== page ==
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(i) Let $b_n>0$, $n\geq 1$, be decreasing such that $\lim_{n\to\infty}b_n=0$. Show by definition that $\sum_{n=1}^\infty (-1)^n b_n$ is convergent and $$b_1 - b_2 < \sum_{n=1}^\infty (-1)^{n-1}b_n < b_1.$$ (ii) Let $b_n>0$ and for all $n\geq1$, and let $\lim_{n\to\infty}a_n=\infty$ such that $$\lim_{n\to\infty} a_n\left(\dfrac{b_n}{b_{n+1}} - 1 \right) > 0.$$ Show that $\sum_{n=1}^\infty (-1)^n b_n$ is convergent.

I don't know how to do this problem, I've tried a few things but nothing even worth writing. I am studying for a qualifier, this is not homework.

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Let $s_n:=\sum_{k=1}^n (-1)^{k-1}b_k$.

We write $s_{2n}=b_1+(b_3-b_2)+(b_5-b_4)+\cdots + (b_{2n-1}-b_{2n-2})-b_{2n}$ and note that the terms in parentheses are negative. Hence the sequence $\{s_{2n}\}_{n=1}^\infty$ is bounded above by $b_1$. Since $(b_{2k+1}-b_{2k+2})>0$ for each $k \in \mathbb{N}$ we also have \begin{equation}s_{2n} < s_{2n}+( b_{2n+1}-b_{2n+2} )=s_{2(n+1)}. \end{equation} Therefore, $\{s_{2n}\}_{n=1}^\infty$ is a convergent sequence since it is bounded above and increasing.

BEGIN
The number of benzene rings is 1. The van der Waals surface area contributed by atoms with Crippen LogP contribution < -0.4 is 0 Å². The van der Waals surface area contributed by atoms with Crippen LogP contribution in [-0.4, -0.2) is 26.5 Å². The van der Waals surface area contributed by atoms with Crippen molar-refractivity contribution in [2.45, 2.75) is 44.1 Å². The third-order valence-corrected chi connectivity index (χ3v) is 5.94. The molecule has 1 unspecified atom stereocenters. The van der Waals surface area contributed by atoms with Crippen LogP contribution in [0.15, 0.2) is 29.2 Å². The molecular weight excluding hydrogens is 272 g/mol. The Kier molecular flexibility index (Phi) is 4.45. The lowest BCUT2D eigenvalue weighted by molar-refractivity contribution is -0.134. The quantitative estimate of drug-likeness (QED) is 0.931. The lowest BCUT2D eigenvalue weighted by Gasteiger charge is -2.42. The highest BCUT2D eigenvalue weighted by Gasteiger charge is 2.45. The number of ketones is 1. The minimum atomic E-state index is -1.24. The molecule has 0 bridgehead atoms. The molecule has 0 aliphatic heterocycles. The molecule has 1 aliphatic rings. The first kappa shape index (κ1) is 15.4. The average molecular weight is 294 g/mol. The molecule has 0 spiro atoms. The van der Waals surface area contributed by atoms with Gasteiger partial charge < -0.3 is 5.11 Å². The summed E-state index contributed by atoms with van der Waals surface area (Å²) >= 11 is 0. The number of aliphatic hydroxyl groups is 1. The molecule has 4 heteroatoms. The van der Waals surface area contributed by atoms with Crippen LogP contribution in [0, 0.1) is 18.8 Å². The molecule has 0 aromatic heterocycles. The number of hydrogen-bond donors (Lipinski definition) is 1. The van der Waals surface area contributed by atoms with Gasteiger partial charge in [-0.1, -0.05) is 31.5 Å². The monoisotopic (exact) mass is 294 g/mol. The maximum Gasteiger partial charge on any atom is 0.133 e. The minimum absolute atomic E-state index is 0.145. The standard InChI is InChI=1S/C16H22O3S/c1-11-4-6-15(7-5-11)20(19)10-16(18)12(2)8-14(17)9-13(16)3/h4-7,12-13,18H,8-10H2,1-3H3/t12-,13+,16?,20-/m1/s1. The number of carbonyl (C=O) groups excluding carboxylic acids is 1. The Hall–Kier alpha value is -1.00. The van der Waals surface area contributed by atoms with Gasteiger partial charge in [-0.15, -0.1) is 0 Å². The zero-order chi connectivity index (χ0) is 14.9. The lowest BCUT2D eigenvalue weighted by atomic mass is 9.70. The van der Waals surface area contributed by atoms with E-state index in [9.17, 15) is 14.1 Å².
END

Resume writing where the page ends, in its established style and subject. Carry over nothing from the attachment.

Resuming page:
Let $s:=\lim_{n \to \infty}s_{2n}$.

We write $s_{2n-1}=b_1-b_2+(b_3-b_4)+(b_5-b_6)+\cdots+(b_{2n-3}-b_{2n-2})+b_{2n-1}$ and note that the terms in parentheses are positive. Hence the sequence $\{s_{2n-1}\}_{n=1}^\infty$ is bounded below by $b_1-b_2$. Since $(b_{2k+1}-b_{2k})<0$ for each $k \in \mathbb{N}$ we also have \begin{equation}s_{2n-1} > s_{2n-1}+( b_{2n+1}-b_{2n} )=s_{2n+1}. \end{equation} Therefore, $\{s_{2n-1}\}_{n=1}^\infty$ is a convergent sequence since it is bounded below and decreasing.

Since $s_{2n-1}=s_{2n}+b_{2n}$ and $\lim_{n \to \infty}b_{2n}=0$, it now also follows that $ \lim_{n \to \infty}s_{2n-1}=s$.

Note: The above argument is abridged as the propositions regarding how each subsequence is bounded rigorously follow by means of induction.

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For the second question, the obvious thing to do is to try to reduce it to the first. From the condition, we see that $\frac{b_n}{b_{n+1}}>1$ except for finitely many $n$. So $(b_n)_{n\ge K}$ is a decreasing sequence for some $K$. This means that the nonnegative sequence $b_n$ converges to a limit $b$. If $b=0$, we can use part (i).

However, it is not true that $b=0$. Let $a_n=n^2$ and $b_n=1+\frac1n$. Then $$a_n\left(\frac{b_n}{b_{n+1}}-1\right)=\frac{n^2}{1+\frac1{n+1}}\left(\frac1n-\frac1{n+1}\right)=\frac{n^2}{n(n+2)}\to 1 $$ but $\sum_{n=1}^\infty (-1)^n b_n$ is not convergent, as $(-1)^nb_n$ does not tend to zero.

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